|The best way to predict the future is to create it. --Buckminster Fuller|
Angels in the Details--by Greg Watson, syndicated from centerforneweconomics.org, Mar 12, 2019
The following is a review of Healing Earth: An Ecologist’s Journey of Innovation and Environmental Stewardship by John Todd, published by North Atlantic Books (January 2019)
Water is the ultimate systems challenge. It is a unique resource that underpins all drivers of growth – be it agricultural production, energy generation, industry or manufacturing. It also connects these sectors into a broader economic system that must balance social development and environmental interests.
World Economic Forum Global Water Initiative
Not quite three-quarters of the way through Healing Earth: An Ecologist’s Journey of Innovation and Environmental Stewardship, author John Todd describes an encouraging development following the deployment of his ecological restorer technology he hoped would clean up the polluted and “comatose” Flax Pond on Cape Cod:
Within weeks it began to “wake up” and the chemistry of the pond began to change.
Fisherville Mill Canal Restorer, Grafton, MA
Healing Earth is, in essence, a wake-up call, but not the kind we’re used to these days. It is not another alarmist, do-or-die environmental ultimatum that I fear has regrettably become all too common, succeeding primarily in inspiring paralysis rather than action. Instead, Todd has presented us with a highly accessible manual that has already resulted in boots-in-the mud solutions to extremely fouled waters around the world. His eco-machines provide powerful examples of how to address serious environmental problems in ways that effectively address inequality – and in fact enhance the wealth of economically disadvantaged and/or exploited communities. Real wealth, as Buckminster Fuller reminded us, is “the technological ability to protect, nurture and support the needs of life.” That pretty much sums up what you will learn about in this truly empowering and readable volume.
“To Restore the Lands, Protect the Seas, and Inform the Earth’s Stewards.” That was the mission of the New Alchemy Institute, an ecological-design think/do tank that Todd founded with his wife Nancy Jack Todd and fellow biologist Bill McLarney back in the socially and politically turbulent 1970s. Established on a 12-acre former Cape Cod dairy farm, New Alchemy was an incubator for developing sustainable, home-and-community-scaled technologies that focused on environmentally sound approaches to meet society’s food, energy and shelter needs and were based on Nature’s regenerative design strategy that optimizes life support with the minimum expenditure of time, energy and resources.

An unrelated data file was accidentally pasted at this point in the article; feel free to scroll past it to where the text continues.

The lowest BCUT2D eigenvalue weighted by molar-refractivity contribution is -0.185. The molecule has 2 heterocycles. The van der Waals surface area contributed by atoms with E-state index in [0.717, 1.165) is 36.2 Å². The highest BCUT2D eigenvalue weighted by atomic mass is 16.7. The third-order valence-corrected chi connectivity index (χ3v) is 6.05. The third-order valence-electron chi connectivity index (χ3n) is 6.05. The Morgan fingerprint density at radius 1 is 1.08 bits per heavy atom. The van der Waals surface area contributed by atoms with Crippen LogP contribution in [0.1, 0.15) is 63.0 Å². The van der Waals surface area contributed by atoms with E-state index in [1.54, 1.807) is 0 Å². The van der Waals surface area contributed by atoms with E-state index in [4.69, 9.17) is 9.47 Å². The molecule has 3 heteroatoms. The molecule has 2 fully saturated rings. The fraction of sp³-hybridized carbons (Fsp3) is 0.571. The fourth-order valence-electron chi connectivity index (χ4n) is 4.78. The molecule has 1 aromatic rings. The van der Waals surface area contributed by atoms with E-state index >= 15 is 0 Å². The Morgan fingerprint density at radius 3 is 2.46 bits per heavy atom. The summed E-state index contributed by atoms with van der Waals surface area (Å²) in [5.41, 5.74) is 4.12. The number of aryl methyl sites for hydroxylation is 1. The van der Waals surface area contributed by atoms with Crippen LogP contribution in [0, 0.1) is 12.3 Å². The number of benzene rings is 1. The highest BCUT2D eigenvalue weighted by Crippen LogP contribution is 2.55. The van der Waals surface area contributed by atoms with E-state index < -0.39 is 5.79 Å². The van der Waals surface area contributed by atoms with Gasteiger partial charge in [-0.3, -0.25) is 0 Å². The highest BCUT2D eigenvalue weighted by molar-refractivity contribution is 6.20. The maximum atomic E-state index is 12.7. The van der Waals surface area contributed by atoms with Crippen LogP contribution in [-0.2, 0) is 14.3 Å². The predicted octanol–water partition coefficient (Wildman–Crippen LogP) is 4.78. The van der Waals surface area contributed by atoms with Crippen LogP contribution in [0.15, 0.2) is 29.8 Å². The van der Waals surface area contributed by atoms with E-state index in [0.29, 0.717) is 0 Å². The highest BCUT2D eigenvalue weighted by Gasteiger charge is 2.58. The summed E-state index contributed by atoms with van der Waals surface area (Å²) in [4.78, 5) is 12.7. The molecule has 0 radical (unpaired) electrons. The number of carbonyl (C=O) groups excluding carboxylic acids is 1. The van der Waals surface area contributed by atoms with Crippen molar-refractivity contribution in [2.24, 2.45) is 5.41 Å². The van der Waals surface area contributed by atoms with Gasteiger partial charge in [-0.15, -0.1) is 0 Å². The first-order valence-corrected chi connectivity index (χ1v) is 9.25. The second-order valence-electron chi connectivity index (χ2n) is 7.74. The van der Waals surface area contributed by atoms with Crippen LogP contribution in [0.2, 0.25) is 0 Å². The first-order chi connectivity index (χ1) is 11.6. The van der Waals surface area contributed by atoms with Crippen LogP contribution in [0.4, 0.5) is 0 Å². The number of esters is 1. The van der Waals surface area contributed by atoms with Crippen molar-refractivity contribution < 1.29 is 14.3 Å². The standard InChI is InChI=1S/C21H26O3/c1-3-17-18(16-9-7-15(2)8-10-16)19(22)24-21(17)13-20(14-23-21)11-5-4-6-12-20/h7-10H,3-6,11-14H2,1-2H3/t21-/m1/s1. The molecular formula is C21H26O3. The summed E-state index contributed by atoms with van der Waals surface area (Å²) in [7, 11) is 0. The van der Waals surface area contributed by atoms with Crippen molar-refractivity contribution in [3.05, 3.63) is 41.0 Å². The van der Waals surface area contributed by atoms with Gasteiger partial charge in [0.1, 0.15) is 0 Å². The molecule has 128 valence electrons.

There were those who cynically viewed the Institute as a politically correct oasis where privileged, white do-gooders could dupe themselves and others into believing that they were saving the world while the real world was imploding under the weight of an ill-advised war and the ongoing struggles of African Americans to achieve equality and economic equity. It was, in other words, one of the very last places that any self-respecting, socially conscious black man would commit himself to.
I had a different take since I was in the midst of a personal quest to reconcile the apparently conflicting goals of racial equality and environmental quality. I had read E. F. Schumacher’s Small is Beautiful: Economics as if People Mattered and Buckminster Fuller’s Operating Manual For Spaceship Earth, both of which espoused the virtues of “appropriate technologies” as a way out of this dilemma. New Alchemy was among a handful of places in the country that was actually developing such technologies. In 1980 I responded to New Alchemy’s first-ever job posting and ended up spending a total of four years there, first as education director and subsequently as its executive director. Following my tenure there, I did a number of tours of duty in state government as both a policymaker and advisor to policymakers in agencies devoted to the environment, economics, agriculture and energy. I was emboldened by my knowledge of the technology options that existed, thanks to my hands-on experiences at the Institute. I was able to generate interest and gain support for sustainable agriculture and renewable energy issues because I was perceived as an informed (if somewhat idealistic) advocate and not as an ideologically driven zealot (a seasoned elected official once warned me that most politicians are frightened by passion).
Ocean Arks Research Facility.
John Todd is one of my mentors, responsible for instilling that self-confidence within me. Armed with a PhD in marine biology, he discovered that Nature has already developed and tested the necessary designs that can and should form the basis for human life-support systems. His modus operandi has been to partner with Nature to design, build and demonstrate humanity’s options for a green and equitable future. It all began at New Alchemy, and in recent years he has focused on restoring the planet’s polluted waters.
That is good news for Planet Earth and all of her inhabitants.